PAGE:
3. Create a monthly spending plan.
Now that you know your financial goals are and have a process in place that will help you build your emergency fund, it is time to create a monthly spending plan. This will help dictate where your money should go.
To begin, separate your needs from wants. Your needs can be fixed expenses: rent, utilities, food, clothing, transportation, taxes, health care, childcare, and (possible) home repairs. Wants can include entertainment, cable, Internet service, magazine subscriptions, eating out, hobbies, and cell phone bills. Once you identify your expenses, start by paying yourself first (as discussed in step 2), then create a system where you are paying all of your needs/expenses in a timely manner. Make them automatic if you can. Your wants should be included in your budget, but make sure you are keeping track of everything you spend to assure you are not veering from your plan.
4. Start banking on your future.
Banking and the future have more in common than people know. Whether it’s starting up a savings account or contributing to your employer’s retirement plan, an individual retirement account, or stocks and bonds, where you put your money and how you allow it to work for you will help you get your financial life in order.
You must start by choosing the right bank—ideally not a bank that will bombard you with unnecessary fees, but a bank that cares about your bottom line, is convenient, and can help empower you financially. Interest rates should be competitive and you should have a wide network of ATMs available for free. Your online transactions should be secure and you shouldn’t have to worry about a minimum balance.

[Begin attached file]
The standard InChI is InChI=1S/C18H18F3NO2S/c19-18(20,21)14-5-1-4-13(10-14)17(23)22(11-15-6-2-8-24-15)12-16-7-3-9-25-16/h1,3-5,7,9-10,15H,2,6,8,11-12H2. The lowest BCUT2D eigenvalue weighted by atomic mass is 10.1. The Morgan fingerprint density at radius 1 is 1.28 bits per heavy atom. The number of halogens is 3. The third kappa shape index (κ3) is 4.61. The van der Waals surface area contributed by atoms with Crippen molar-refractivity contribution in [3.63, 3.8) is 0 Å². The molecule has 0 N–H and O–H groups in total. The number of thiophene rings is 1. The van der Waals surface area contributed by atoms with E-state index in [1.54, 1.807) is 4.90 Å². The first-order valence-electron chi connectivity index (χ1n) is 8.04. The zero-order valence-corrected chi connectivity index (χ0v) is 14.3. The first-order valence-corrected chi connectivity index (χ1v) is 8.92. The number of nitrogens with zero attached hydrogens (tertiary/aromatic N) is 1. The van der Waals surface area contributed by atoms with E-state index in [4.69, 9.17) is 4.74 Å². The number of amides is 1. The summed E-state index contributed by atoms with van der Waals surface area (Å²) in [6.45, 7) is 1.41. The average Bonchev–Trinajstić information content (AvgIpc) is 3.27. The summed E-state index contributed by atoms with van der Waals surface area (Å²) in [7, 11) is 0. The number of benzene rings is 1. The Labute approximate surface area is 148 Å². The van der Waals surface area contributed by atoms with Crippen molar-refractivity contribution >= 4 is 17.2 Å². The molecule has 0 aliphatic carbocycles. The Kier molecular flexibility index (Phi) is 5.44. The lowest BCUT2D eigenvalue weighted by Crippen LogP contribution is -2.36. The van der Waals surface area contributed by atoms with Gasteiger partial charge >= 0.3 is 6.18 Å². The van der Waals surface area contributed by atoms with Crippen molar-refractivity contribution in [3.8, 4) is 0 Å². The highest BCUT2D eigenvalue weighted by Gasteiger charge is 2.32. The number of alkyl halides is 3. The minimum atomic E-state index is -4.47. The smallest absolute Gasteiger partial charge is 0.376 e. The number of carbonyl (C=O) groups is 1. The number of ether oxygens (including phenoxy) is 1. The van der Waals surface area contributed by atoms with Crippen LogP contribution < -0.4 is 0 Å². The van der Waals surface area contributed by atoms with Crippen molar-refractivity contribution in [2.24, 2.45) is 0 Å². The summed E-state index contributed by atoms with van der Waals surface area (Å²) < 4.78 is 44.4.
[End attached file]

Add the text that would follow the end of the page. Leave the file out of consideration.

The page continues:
5. Stay on top of student loan obligations.
“I love student loans,” said no one ever! Regardless of how much you despise your student loans, it is imperative you stay on top of them to avoid getting into financial trouble. Student loans can really have a negative effect on your financial life if you don’t manage them properly—not only will they affect your credit by showing up as a derogatory account on your credit report, but in some cases your paycheck can be garnished and bank account levied.
Make sure you are, at least, paying the minimums. If your current financial situation doesn’t permit this, speak to your lender about a deferment or forbearance so your loans stay in good standing.
6. Use credit wisely.
Lastly, using credit wisely will only help your financial situation. Good credit can help you rent an apartment or buy a home. It can allow you to finance a car, save money on insurance, or even help get a job (in some states employers check credit before making job offers).
The first step in using credit wisely is to understand that credit is not free money and should not be used for everyday purchases. It should be use for emergencies. Also, it is important to check your credit report at least once a year to make sure what is on your credit report is accurate. Visit www.AnnualCreditReport.com for your free credit report from all three credit bureaus (Transunion, Experian, and Exquifax).
Graduating college may signify an end to your collegiate era and the beginning of “the real world,” and this beginning shouldn’t be daunting. Implement these steps and you will see that the real world can be fun and enjoyable, especially when you manage your financial life well too!